Determining priority of URLs

For a CMS with a hierarchical path structure, you can use a simple algorithm to determine priority — the fewer folders between the site root and the page, the more important it likely is.  For the Gibe Pages plugin, pages at the top level are given 0.9, losing 0.1 for each folder until a lowest value of 0.6.  So:

  • /about : 0.9
  • /about/team : 0.8
  • /about/team/neil : 0.7
  • /about/team/neil/interests : 0.6

Web log or news archives pages should not have remotely high priority, since the content on them is more relevant in the individual posts.  A value of 0.1 is appropriate.

For web log posts or news articles, priority depends on a number of factors.  For example, you may want to set existing popular posts or articles with a high priority, so that people are more likely to find that post or article when searching for them.  You may want to set posts with a particular tag or articles in a particular section to have higher or lower priority.

For the basic case, though, you can probably just use the publishing date or last modification time to help determine the priority.  More recent posts and news are probably more relevant (on your site) than older ones.  You might want to use a simple algorithm like the one I used on Gibe:

  • If the publish date is within the last 15 days, priority of 0.9
  • last month, 0.8
  • last three months, 0.7
  • last half-year, 0.6
  • last year, 0.5
  • last two years, 0.4
  • older, 0.3

Syndicated 2008-09-15 08:47:02 from Neil Blakey-Milner

Early adventures with Sitemaps

Perhaps entirely randomly, I decided that TechGeneral would need Sitemaps before I put it live.

A Sitemap (sometimes called a Google Sitemap, although you won't see Google calling it that, and it is a standard that Yahoo!, Ask, and Live all support) is an XML file (or bunch of XML files) that describe the various resources on your web site which allows search engines and other programs to discover them more easily.

There are a few advantages to putting together a Sitemap.  Generally, search engines give up after they travel a few links into a web site to avoid infinite automatically generated links (not because of malicious intent necessarily, but because of weird programming).  With a Sitemap, each listed resource can potentially be treated as a first visit.  Also, if a site has navigation that search engines can't traverse to get to certain pages, Sitemaps can assist search engines to find those resources.

They also optionally assign a priority to each resource as a way to influence the importance assigned to the resource relative to other resources on your web site.  Similarly, an optional update frequency per resource can influence how often a search engine or other program should check back for new versions of that resource.  Last modified dates also optionally help to determine whether to try revisit a resource earlier or later than would normally happen.

Example Sitemap File

<urlset
    xmlns="http://www.sitemaps.org/schemas/sitemap/0.9"
    xmlns:xsi="http://www.w3.org/2001/XMLSchema-instance"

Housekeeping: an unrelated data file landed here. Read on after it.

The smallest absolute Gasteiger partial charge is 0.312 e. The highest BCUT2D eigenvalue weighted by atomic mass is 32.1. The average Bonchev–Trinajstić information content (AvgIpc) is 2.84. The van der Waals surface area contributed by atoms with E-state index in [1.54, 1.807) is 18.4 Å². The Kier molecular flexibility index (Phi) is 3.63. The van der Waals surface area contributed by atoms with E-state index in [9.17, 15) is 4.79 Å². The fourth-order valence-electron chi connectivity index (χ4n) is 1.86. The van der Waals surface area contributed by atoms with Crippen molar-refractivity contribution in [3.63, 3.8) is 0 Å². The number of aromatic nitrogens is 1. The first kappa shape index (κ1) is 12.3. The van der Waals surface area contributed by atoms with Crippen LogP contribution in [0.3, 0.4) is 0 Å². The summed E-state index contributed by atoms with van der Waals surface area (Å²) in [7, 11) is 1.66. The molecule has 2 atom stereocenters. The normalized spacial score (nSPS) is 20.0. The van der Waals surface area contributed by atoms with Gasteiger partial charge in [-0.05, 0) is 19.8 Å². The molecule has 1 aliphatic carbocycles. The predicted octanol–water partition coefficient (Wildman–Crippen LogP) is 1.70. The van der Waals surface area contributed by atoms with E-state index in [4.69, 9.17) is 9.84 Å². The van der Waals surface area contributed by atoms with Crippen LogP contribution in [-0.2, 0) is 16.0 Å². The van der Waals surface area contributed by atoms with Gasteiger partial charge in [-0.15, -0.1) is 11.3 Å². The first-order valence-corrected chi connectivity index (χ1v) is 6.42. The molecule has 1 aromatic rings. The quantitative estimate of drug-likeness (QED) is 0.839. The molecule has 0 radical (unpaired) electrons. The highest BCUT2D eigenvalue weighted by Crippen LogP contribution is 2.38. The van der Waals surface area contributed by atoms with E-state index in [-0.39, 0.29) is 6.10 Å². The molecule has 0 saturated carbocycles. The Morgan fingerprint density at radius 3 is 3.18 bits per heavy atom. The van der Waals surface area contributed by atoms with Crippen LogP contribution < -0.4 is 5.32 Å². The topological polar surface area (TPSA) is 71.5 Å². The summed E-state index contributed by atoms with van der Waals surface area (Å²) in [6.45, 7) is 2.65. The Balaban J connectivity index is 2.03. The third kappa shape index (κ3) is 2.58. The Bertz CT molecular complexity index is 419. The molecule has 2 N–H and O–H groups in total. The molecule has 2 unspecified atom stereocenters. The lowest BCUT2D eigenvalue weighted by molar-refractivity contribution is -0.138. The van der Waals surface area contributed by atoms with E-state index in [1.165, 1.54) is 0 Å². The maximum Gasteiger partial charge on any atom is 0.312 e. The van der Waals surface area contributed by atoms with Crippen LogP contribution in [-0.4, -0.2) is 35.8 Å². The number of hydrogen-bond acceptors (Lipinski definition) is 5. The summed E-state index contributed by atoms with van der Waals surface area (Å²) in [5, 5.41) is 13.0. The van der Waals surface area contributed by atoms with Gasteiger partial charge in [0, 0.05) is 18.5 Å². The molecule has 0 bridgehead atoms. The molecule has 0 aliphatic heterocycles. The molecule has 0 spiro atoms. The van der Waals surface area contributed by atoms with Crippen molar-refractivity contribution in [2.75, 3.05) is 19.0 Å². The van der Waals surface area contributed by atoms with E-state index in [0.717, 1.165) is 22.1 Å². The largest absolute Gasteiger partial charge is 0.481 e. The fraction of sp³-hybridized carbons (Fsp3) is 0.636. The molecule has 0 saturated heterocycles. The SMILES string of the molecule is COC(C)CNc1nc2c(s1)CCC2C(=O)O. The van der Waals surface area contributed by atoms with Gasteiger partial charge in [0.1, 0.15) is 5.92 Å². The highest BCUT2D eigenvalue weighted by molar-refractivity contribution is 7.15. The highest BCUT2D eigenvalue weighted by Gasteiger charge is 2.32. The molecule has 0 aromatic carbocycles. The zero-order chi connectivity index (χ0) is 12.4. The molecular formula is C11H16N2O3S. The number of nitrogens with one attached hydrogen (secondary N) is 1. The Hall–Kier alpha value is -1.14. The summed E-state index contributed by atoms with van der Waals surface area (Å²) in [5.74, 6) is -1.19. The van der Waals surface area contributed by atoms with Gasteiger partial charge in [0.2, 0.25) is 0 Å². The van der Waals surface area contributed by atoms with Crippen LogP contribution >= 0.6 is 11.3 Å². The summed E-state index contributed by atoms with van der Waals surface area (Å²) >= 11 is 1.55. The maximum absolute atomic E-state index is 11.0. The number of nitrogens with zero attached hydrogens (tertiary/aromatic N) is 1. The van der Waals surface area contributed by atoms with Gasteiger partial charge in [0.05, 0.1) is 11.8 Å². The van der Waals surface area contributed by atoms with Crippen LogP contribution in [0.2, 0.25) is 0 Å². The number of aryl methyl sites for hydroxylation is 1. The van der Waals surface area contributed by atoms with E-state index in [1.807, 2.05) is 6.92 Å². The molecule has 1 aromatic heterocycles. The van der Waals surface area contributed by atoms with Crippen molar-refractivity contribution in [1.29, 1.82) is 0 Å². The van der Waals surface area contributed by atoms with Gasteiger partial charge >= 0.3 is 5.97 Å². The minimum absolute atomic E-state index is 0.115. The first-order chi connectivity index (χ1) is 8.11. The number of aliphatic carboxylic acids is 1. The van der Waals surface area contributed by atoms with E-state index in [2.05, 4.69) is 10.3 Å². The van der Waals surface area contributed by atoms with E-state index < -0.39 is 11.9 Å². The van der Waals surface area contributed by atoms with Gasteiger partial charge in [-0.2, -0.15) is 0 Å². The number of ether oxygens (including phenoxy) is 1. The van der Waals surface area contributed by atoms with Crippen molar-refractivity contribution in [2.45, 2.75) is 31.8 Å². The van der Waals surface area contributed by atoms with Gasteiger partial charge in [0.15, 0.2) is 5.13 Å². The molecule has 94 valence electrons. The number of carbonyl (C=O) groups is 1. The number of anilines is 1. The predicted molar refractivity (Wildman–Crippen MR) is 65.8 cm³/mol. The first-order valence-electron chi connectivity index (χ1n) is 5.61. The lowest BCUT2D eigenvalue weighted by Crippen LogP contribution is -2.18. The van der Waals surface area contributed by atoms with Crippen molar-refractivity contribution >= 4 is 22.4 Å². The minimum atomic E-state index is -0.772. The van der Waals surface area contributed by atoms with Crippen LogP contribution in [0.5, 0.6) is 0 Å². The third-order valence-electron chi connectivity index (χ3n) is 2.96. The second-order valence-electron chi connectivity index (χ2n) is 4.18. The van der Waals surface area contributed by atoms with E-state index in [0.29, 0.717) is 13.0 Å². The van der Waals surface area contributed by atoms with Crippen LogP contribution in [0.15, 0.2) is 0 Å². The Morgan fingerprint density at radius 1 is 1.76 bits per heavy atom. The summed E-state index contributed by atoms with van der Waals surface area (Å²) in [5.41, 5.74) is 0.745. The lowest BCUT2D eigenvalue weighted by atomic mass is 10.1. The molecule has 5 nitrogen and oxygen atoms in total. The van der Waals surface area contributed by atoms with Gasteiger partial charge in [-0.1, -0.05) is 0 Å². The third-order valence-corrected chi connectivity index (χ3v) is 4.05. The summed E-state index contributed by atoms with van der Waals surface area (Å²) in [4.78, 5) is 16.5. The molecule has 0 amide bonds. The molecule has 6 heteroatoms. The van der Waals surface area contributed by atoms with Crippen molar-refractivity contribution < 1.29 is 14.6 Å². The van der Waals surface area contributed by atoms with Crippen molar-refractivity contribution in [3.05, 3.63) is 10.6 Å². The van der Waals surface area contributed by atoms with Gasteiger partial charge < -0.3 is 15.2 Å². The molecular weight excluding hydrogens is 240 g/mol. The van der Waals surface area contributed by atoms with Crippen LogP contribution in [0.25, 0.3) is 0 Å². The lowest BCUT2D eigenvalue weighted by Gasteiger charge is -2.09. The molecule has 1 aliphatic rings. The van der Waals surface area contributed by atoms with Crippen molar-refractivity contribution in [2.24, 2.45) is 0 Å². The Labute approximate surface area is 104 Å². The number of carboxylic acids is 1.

xsi:schemaLocation="http://www.sitemaps.org/schemas/sitemap/0.9
        http://www.sitemaps.org/schemas/sitemap/0.9/sitemap.xsd">
 
    <url>
        <loc>http://techgeneral.org/diary</loc>
        <lastmod>2008-08-16T22:52:41+00:00</lastmod>
        <changefreq>daily</changefreq>
        <priority>0.9</priority>
    </url>
 
    <url>
        <loc>http://techgeneral.org/speaking</loc>
        <lastmod>2008-08-16T22:52:13+00:00</lastmod>
        <changefreq>daily</changefreq>
        <priority>0.9</priority>
    </url>
 
    <url>
        <loc>http://techgeneral.org/contact</loc>
        <lastmod>2008-08-10T16:59:32+00:00</lastmod>
        <changefreq>weekly</changefreq>
        <priority>0.9</priority>
    </url>
 
    <url>
        <loc>http://techgeneral.org/about</loc>
        <lastmod>2008-08-10T12:42:06+00:00</lastmod>
        <changefreq>weekly</changefreq>
        <priority>0.9</priority>
    </url>
</urlset>

There are two types of Sitemaps - individual Sitemap files and Sitemap Index files.  Why would you want a Sitemap Index?  One, less relevant to many, reason is that individual Sitemap files can only contain 50 000 URLs (which, admittedly, the average blog isn't going to hit) and be less than 10MB uncompressed.  Another reason is that you might be using multiple systems that each generate Sitemap files (or you've hacked them to do so) but you don't want to merge them yourself.

Example Sitemap Index

<sitemapindex
    xmlns="http://www.sitemaps.org/schemas/sitemap/0.9"
    xmlns:xsi="http://www.w3.org/2001/XMLSchema-instance"
    xsi:schemaLocation="http://www.sitemaps.org/schemas/sitemap/0.9
        http://www.sitemaps.org/schemas/sitemap/0.9/sitemap.xsd">
 
    <sitemap>
        <loc>http://techgeneral.org/sitemap_posts.xml</loc>
    </sitemap>
 
    <sitemap>
        <loc>http://techgeneral.org/sitemap_archives.xml</loc>
    </sitemap>
 
    <sitemap>
        <loc>http://techgeneral.org/sitemap_pages.xml</loc>
    </sitemap>
</sitemapindex>

One useful side-effect of using a Sitemap with Google's webmaster tools is that you can see errors that occur on resources listed in the Sitemap.  So, if a request for a resource starts returning 404 or 500 errors, you can separate that more specific set of errors from those caused by broken links on your site or on other sites.

However, Google's webmaster tools doesn't seem to like having a whole bunch of separate Sitemap files with a central Sitemap Index.  I mean, it seems to work, but it complains (warnings, not errors) that many of the Sitemaps (all on this site, most on my personal web site) have only entries with the same priority.  I'm setting the priority of all the archives low (they have noindex, follow set anyway, so won't show up in search results), the frontpage high, and the posts are priorities based on age.